The Last Water Launched Sounding Rocket

The Long Night

There it was in the middle of the night, a sounding rocket and launcher, bobbing up and down in the ocean, hundreds of miles off the Southern California coast. The first Hydra-Sandhawk water launched sounding rocket was finally ready for launch. The sounding rocket had been deeply submerged in seawater for about 10 hours. The rocket, its launch control system and a sensitive payload were being tossed around from the waves of a heavy sea state two, while attached to its launcher.

Scientists, engineers and technicians from the Lawrence Radiation Laboratory and the Naval Missile Center stood huddled in the portable launch control hut that was securely attached to the fantail of the USS Norton Sound (AVM-1. The short countdown had begun.

The ship’s personnel were hoping for quite a pyrotechnic show as they kept the ship a mile or two from the Hydra-Sandhawk. The midnight ocean was pitch black and the floating launcher’s two bright strobe lights were all but invisible. Five… four… three… two… one… launch! The launch command was given to the launcher. But wait, no brilliant white light from the booster. Nothing happened!

The last thing the designers wanted was for this sounding rocket to be launched 20 degrees off vertical. So, some launch delay was expected. It took time for the rocking launcher’s  gyro’s pitch rate and position data to indicate that the rocket and launcher were positioned properly in both axes. Vacuum tubes in the launcher’s fire control system should then start the ignition sequence of the big NOTS 401A booster as the sounding rocket was rotating into the vertical of both its axes.

30 seconds went by. Damn! Still nothing happened and nothing could be seen for miles out on the black horizon. It should have gone by now if it was ever going to go. Eyes strained to see the booster’s bright exhaust, or at least see the distant strobe lights. Waves had been increasing all evening. Maybe the strobe lights couldn’t be seen because of the wave height, but there was no way that anyone would miss seeing hundreds of pounds of solid propellant burn in two seconds of booster motor operation.

Maybe the heavy sounding rocket had broken free of its delicate launch restraint mechanism due to hours of wave caused banging and pulling. That restraint mechanism had never been real world tested. Maybe the big, two-stage rocket and its sensitive X-Ray astronomy payload were now a mile deep at the bottom of the Pacific Ocean.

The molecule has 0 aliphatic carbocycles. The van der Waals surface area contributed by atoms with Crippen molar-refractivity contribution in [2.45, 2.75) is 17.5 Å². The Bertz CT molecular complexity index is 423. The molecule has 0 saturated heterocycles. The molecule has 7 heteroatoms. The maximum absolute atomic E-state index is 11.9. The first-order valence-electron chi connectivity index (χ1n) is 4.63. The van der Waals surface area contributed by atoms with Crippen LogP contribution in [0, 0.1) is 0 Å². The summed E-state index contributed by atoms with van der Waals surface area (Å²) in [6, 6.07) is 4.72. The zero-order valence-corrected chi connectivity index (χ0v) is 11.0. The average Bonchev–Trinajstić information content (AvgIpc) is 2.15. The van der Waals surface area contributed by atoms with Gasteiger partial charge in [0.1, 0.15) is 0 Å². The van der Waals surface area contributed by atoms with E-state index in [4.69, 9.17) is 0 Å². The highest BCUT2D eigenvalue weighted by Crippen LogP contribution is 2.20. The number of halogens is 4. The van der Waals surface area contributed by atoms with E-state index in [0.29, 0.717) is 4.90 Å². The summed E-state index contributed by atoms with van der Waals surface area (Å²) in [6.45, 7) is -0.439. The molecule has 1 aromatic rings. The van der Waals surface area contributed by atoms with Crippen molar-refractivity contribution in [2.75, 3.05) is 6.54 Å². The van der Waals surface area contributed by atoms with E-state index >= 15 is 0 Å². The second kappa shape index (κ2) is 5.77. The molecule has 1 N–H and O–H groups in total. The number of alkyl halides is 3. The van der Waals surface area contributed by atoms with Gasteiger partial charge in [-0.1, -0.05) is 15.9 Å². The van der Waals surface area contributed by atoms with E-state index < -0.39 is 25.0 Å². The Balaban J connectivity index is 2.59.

A minute went by, then two. Ocean waves can do unpredictable things. After several minutes, many on board began thinking that the sounding rocket had probably broken free and was at the bottom of the Pacific. Even worse, if the rocket’s booster had a “misfire” it would be a very time consuming and risky process to try to retrieve the two stage rocket and launcher. Anyway, it was going to be a long, sleepless night, talking about what may have gone wrong and organizing a retrieval effort, even if retrieval was for just an empty launcher.

A long five minutes had gone by and in total amazement to everyone, a blinding white light was seen from the big NOTS 401A booster’s bright exhaust plume boiling seawater as it came off the launcher. The booster silently clawed its way off the ocean surface as it lifted the heavy Sandhawk and payload to the clouds. The sounding rocket should now be beginning its 175 mile trip up to the edges of space! But, would the staging ignition system and release band mechanism work to properly ignite the Sandhawk? Had 10 hours of saltwater waves shorted out igniters and explosive bolts?

The big NOTS motor created a tall column of white light as it did its job and pushed the sounding rocket a couple of miles up. At several hundred miles an hour, the booster burned out. After that, there was nothing but blackness for what seemed an eternity! Then, as booster motor sounds hit the USS Norton Sound, the Sandhawk ignited and was properly released from its booster. Its long burning, solid propellant motor’s plume stood like a tall white column in the night. The Sandhawk illuminated its way through the clouds and rumbled on to take an X-Ray astronomy payload to the edges of space.